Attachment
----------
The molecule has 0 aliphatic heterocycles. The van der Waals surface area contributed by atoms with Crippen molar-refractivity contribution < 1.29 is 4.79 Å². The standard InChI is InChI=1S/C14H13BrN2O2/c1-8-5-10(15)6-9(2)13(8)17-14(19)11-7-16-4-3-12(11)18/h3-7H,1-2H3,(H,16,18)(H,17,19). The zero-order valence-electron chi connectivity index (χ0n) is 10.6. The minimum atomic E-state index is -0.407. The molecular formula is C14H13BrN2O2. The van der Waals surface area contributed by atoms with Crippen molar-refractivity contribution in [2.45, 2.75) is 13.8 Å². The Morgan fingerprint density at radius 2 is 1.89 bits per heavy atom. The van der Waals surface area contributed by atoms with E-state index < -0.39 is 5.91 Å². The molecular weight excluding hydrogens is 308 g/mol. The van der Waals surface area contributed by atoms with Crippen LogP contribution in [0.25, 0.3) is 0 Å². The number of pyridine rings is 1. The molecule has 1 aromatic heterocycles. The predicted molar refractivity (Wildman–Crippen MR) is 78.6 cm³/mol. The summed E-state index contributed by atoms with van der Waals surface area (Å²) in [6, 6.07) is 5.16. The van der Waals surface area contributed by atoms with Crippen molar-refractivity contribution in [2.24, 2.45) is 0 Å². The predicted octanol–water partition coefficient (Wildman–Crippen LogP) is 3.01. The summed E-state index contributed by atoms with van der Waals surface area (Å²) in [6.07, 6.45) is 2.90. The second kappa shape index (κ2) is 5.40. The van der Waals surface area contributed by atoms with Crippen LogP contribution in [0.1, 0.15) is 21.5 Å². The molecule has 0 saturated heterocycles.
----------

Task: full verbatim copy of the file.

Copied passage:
The molecule has 0 aliphatic heterocycles. The van der Waals surface area contributed by atoms with Crippen molar-refractivity contribution < 1.29 is 4.79 Å². The standard InChI is InChI=1S/C14H13BrN2O2/c1-8-5-10(15)6-9(2)13(8)17-14(19)11-7-16-4-3-12(11)18/h3-7H,1-2H3,(H,16,18)(H,17,19). The zero-order valence-electron chi connectivity index (χ0n) is 10.6. The minimum atomic E-state index is -0.407. The molecular formula is C14H13BrN2O2. The van der Waals surface area contributed by atoms with Crippen molar-refractivity contribution in [2.45, 2.75) is 13.8 Å². The Morgan fingerprint density at radius 2 is 1.89 bits per heavy atom. The van der Waals surface area contributed by atoms with E-state index < -0.39 is 5.91 Å². The molecular weight excluding hydrogens is 308 g/mol. The van der Waals surface area contributed by atoms with Crippen LogP contribution in [0.25, 0.3) is 0 Å². The number of pyridine rings is 1. The molecule has 1 aromatic heterocycles. The predicted molar refractivity (Wildman–Crippen MR) is 78.6 cm³/mol. The summed E-state index contributed by atoms with van der Waals surface area (Å²) in [6, 6.07) is 5.16. The van der Waals surface area contributed by atoms with Crippen molar-refractivity contribution in [2.24, 2.45) is 0 Å². The predicted octanol–water partition coefficient (Wildman–Crippen LogP) is 3.01. The summed E-state index contributed by atoms with van der Waals surface area (Å²) in [6.07, 6.45) is 2.90. The second kappa shape index (κ2) is 5.40. The van der Waals surface area contributed by atoms with Crippen LogP contribution in [0.1, 0.15) is 21.5 Å². The molecule has 0 saturated heterocycles.